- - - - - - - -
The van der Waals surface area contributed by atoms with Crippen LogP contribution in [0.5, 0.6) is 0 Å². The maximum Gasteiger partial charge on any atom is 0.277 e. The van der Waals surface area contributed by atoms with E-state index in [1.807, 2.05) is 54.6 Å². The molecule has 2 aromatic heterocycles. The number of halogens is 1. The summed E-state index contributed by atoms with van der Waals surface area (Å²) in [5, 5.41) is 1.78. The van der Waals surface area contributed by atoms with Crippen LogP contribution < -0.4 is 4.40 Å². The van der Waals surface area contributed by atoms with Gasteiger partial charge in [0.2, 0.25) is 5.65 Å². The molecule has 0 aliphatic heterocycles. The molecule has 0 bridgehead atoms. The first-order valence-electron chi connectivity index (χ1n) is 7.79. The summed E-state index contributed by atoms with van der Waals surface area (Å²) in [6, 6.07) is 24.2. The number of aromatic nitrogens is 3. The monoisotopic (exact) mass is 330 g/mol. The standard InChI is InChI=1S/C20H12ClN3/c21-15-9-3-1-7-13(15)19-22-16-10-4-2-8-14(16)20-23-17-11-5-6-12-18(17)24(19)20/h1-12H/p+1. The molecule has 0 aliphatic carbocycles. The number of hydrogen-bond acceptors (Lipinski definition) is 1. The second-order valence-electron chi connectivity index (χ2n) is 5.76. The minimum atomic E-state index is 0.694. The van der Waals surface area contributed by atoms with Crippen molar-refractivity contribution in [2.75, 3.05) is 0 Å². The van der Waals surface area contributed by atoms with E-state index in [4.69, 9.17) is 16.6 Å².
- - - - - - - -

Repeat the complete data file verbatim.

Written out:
The van der Waals surface area contributed by atoms with Crippen LogP contribution in [0.5, 0.6) is 0 Å². The maximum Gasteiger partial charge on any atom is 0.277 e. The van der Waals surface area contributed by atoms with E-state index in [1.807, 2.05) is 54.6 Å². The molecule has 2 aromatic heterocycles. The number of halogens is 1. The summed E-state index contributed by atoms with van der Waals surface area (Å²) in [5, 5.41) is 1.78. The van der Waals surface area contributed by atoms with Crippen LogP contribution < -0.4 is 4.40 Å². The van der Waals surface area contributed by atoms with Gasteiger partial charge in [0.2, 0.25) is 5.65 Å². The molecule has 0 aliphatic heterocycles. The molecule has 0 bridgehead atoms. The first-order valence-electron chi connectivity index (χ1n) is 7.79. The summed E-state index contributed by atoms with van der Waals surface area (Å²) in [6, 6.07) is 24.2. The number of aromatic nitrogens is 3. The monoisotopic (exact) mass is 330 g/mol. The standard InChI is InChI=1S/C20H12ClN3/c21-15-9-3-1-7-13(15)19-22-16-10-4-2-8-14(16)20-23-17-11-5-6-12-18(17)24(19)20/h1-12H/p+1. The molecule has 0 aliphatic carbocycles. The number of hydrogen-bond acceptors (Lipinski definition) is 1. The second-order valence-electron chi connectivity index (χ2n) is 5.76. The minimum atomic E-state index is 0.694. The van der Waals surface area contributed by atoms with Crippen molar-refractivity contribution in [2.75, 3.05) is 0 Å². The van der Waals surface area contributed by atoms with E-state index in [4.69, 9.17) is 16.6 Å².